First a caveat, I have never really understood the fascination that so many people have with Cindy Sherman’s work, or been able to fully recognise the genius that so many others see. A genius that has elevated her to iconic status and wide recognition as one of the most important contemporary artists.
Perhaps because of the above, I was really looking forward to seeing this major show at MOMA. Perhaps it would help me appreciate what I’ve been missing? I had the privilege of a curatorial tour through a closed MOMA. (If you love MOMA during the day, when it’s bustling and often overcrowded, just think how great it is completely empty. It really is wonderful.)
The curator of the show, Eva Respini, gave us a great tour and was eloquent, and stimulating, without over-complicating or over-analysing the work on show.
We were led through what is a very intelligently and beautifully laid out retrospective. Even as a non-fan it was hard to not be impressed by the amount and scale of work on show and the numerous personalities and guises that Sherman adopts for her work (Sherman is both model, stylist and photographer for all her work).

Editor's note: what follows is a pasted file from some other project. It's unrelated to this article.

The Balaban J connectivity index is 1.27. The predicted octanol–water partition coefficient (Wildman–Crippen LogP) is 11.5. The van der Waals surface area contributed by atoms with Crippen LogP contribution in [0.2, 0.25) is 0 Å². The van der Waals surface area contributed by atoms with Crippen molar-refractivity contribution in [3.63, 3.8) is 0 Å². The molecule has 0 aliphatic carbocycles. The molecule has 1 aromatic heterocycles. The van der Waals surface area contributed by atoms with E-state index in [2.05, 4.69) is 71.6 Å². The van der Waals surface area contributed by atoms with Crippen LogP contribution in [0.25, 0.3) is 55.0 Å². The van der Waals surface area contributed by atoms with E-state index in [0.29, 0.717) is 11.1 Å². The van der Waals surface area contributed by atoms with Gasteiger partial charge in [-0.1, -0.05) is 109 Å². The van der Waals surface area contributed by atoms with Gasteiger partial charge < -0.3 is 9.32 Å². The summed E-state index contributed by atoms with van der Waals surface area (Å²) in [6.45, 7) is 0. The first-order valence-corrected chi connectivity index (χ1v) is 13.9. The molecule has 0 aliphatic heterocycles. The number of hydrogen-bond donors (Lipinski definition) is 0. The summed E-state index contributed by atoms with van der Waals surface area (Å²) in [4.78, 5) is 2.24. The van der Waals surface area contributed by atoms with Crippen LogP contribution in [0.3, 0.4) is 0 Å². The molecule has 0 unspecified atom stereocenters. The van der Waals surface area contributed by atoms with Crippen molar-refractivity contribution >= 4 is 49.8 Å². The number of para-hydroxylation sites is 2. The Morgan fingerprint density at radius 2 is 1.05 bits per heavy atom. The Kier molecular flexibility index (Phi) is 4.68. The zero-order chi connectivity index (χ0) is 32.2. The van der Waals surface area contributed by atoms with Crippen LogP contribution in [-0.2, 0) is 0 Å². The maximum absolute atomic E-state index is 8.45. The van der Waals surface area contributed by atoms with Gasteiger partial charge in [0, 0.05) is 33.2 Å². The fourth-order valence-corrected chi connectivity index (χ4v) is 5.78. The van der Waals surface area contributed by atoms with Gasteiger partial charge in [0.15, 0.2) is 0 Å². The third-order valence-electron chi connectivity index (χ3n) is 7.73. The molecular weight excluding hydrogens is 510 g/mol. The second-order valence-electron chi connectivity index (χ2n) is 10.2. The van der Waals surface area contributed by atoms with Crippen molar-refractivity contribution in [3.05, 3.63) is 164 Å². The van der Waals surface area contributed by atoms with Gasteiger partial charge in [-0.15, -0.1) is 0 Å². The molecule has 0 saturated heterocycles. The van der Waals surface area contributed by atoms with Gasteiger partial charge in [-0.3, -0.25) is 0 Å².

My favourites of her work however hasn’t changed. It remains the series of fictional film scenes (“Untitled Film Stills 1977 – 1980”) where she shows herself as the leading lady or protagonist, and her more recent larger-scale portraits of herself in guises of powerful, sophisticated yet vain older women. (‘Society Portraits’ 2008) Uncharacteristically cased in gilded, as opposed to more modern, frames these works are undeniably striking.
(My least favourite body of Cindy Sherman works also remains the same, and are the series of macabre images, often of a sexual nature, that seem provocative for the sole purpose of being provocative.)
Anybody who loves Cindy Sherman’s work will adore this show. Anybody who just wants to learn more about Cindy and her work will at the very least find it worthwhile. I thought it was an excellent show. But sadly I still don’t quite understand the hyperbole and reverence that Cindy Sherman so often gets. Very few of her works move me either emotionally, philosophically or politically and aesthetically I can still think of many many artist’s whose photographs I prefer.